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Learning from Corrupted Binary Labels via ClassProbability Estimation
"... Abstract Many supervised learning problems involve learning from samples whose labels are corrupted in some way. For example, each label may be flipped with some constant probability (learning with label noise), or one may have a pool of unlabelled samples in lieu of negative samples (learning from ..."
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Abstract Many supervised learning problems involve learning from samples whose labels are corrupted in some way. For example, each label may be flipped with some constant probability (learning with label noise), or one may have a pool of unlabelled samples in lieu of negative samples (learning from positive and unlabelled data). This paper uses classprobability estimation to study these and other corruption processes belonging to the mutually contaminated distributions framework Learning from corrupted binary labels In many practical scenarios involving learning from binary labels, one observes samples whose labels are corrupted versions of the actual ground truth. For example, in learning from classconditional label noise (CCN learning), the labels are flipped with some constant probability A fundamental question is whether one can minimise a given performance measure with respect to D, given access only to samples from D corr . Intuitively, in general this requires knowledge of the parameters of the corruption process that determines D corr . This yields two further questions: are there measures for which knowledge of these corruption parameters is unnecessary, and for other measures, can we estimate these parameters? In this paper, we consider corruption problems belonging to the mutually contaminated distributions framework While some of our results are known for the special cases of CCN and PU learning, our interest is in determining to what extent they generalise to other label corruption problems. This is a step towards a unified treatment of these problems. We now fix notation and formalise the problem.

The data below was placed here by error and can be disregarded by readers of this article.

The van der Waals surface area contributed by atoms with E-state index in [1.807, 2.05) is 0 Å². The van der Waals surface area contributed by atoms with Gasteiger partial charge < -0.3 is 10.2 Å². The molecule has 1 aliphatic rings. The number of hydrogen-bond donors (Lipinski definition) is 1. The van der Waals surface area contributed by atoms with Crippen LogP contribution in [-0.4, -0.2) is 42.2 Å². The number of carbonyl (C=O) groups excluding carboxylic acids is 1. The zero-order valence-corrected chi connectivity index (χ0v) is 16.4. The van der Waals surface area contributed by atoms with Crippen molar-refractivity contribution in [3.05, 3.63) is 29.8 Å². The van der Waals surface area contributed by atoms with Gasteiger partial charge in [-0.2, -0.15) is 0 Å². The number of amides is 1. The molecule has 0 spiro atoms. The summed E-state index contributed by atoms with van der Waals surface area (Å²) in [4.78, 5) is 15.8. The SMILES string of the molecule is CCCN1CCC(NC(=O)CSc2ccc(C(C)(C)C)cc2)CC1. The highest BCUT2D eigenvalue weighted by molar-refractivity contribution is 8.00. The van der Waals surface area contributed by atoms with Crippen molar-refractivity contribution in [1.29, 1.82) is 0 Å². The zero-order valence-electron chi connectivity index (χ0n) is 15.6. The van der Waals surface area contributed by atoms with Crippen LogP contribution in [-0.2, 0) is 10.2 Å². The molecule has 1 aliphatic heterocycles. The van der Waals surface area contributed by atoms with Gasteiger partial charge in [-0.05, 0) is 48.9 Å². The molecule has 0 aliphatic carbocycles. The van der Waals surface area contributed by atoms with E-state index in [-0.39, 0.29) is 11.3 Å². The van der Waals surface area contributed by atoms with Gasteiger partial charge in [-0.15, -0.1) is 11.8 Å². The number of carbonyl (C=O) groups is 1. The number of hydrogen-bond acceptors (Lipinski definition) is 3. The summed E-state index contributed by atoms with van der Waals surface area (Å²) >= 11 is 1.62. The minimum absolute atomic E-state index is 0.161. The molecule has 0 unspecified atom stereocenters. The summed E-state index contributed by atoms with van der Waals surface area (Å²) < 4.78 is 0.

Convex calibration dimension for multiclass loss matrices.
 Journal of Machine Learning Research.
, 2015
"... Abstract We study consistency properties of surrogate loss functions for general multiclass learning problems, defined by a general multiclass loss matrix. We extend the notion of classification calibration, which has been studied for binary and multiclass 01 classification problems (and for certa ..."
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Abstract We study consistency properties of surrogate loss functions for general multiclass learning problems, defined by a general multiclass loss matrix. We extend the notion of classification calibration, which has been studied for binary and multiclass 01 classification problems (and for certain other specific learning problems), to the general multiclass setting, and derive necessary and sufficient conditions for a surrogate loss to be calibrated with respect to a loss matrix in this setting. We then introduce the notion of convex calibration dimension of a multiclass loss matrix, which measures the smallest 'size' of a prediction space in which it is possible to design a convex surrogate that is calibrated with respect to the loss matrix. We derive both upper and lower bounds on this quantity, and use these results to analyze various loss matrices. In particular, we apply our framework to study various subset ranking losses, and use the convex calibration dimension as a tool to show both the existence and nonexistence of various types of convex calibrated surrogates for these losses. Our results strengthen recent results of